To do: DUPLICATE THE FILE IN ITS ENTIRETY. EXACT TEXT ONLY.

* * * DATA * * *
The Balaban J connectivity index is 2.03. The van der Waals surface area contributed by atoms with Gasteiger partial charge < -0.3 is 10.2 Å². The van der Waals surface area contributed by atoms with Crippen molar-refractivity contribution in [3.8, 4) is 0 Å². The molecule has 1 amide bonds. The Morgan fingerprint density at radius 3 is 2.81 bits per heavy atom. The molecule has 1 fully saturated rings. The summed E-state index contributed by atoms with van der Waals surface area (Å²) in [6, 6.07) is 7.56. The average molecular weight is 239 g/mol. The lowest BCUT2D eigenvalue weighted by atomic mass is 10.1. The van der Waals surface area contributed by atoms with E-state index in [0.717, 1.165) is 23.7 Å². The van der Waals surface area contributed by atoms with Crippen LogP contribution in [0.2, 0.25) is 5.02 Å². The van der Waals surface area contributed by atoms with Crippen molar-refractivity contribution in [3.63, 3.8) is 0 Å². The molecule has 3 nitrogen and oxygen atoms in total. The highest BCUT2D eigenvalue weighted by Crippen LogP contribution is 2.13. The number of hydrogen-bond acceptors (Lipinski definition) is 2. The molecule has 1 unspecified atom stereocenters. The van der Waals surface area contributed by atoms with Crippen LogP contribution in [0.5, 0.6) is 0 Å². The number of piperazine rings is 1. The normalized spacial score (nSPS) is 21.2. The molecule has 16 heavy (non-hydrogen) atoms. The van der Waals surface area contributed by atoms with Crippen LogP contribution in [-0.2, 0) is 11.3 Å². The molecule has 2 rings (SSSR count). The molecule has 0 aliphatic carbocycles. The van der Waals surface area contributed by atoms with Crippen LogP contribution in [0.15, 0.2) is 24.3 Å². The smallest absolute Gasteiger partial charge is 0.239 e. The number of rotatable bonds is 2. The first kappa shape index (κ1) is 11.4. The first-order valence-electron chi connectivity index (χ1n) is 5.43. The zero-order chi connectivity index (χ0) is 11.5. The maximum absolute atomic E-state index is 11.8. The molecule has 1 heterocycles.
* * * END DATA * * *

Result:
The Balaban J connectivity index is 2.03. The van der Waals surface area contributed by atoms with Gasteiger partial charge < -0.3 is 10.2 Å². The van der Waals surface area contributed by atoms with Crippen molar-refractivity contribution in [3.8, 4) is 0 Å². The molecule has 1 amide bonds. The Morgan fingerprint density at radius 3 is 2.81 bits per heavy atom. The molecule has 1 fully saturated rings. The summed E-state index contributed by atoms with van der Waals surface area (Å²) in [6, 6.07) is 7.56. The average molecular weight is 239 g/mol. The lowest BCUT2D eigenvalue weighted by atomic mass is 10.1. The van der Waals surface area contributed by atoms with E-state index in [0.717, 1.165) is 23.7 Å². The van der Waals surface area contributed by atoms with Crippen LogP contribution in [0.2, 0.25) is 5.02 Å². The van der Waals surface area contributed by atoms with Crippen molar-refractivity contribution in [3.63, 3.8) is 0 Å². The molecule has 3 nitrogen and oxygen atoms in total. The highest BCUT2D eigenvalue weighted by Crippen LogP contribution is 2.13. The number of hydrogen-bond acceptors (Lipinski definition) is 2. The molecule has 1 unspecified atom stereocenters. The van der Waals surface area contributed by atoms with Crippen LogP contribution in [0.5, 0.6) is 0 Å². The number of piperazine rings is 1. The normalized spacial score (nSPS) is 21.2. The molecule has 16 heavy (non-hydrogen) atoms. The van der Waals surface area contributed by atoms with Crippen LogP contribution in [-0.2, 0) is 11.3 Å². The molecule has 2 rings (SSSR count). The molecule has 0 aliphatic carbocycles. The van der Waals surface area contributed by atoms with Crippen LogP contribution in [0.15, 0.2) is 24.3 Å². The smallest absolute Gasteiger partial charge is 0.239 e. The number of rotatable bonds is 2. The first kappa shape index (κ1) is 11.4. The first-order valence-electron chi connectivity index (χ1n) is 5.43. The zero-order chi connectivity index (χ0) is 11.5. The maximum absolute atomic E-state index is 11.8. The molecule has 1 heterocycles.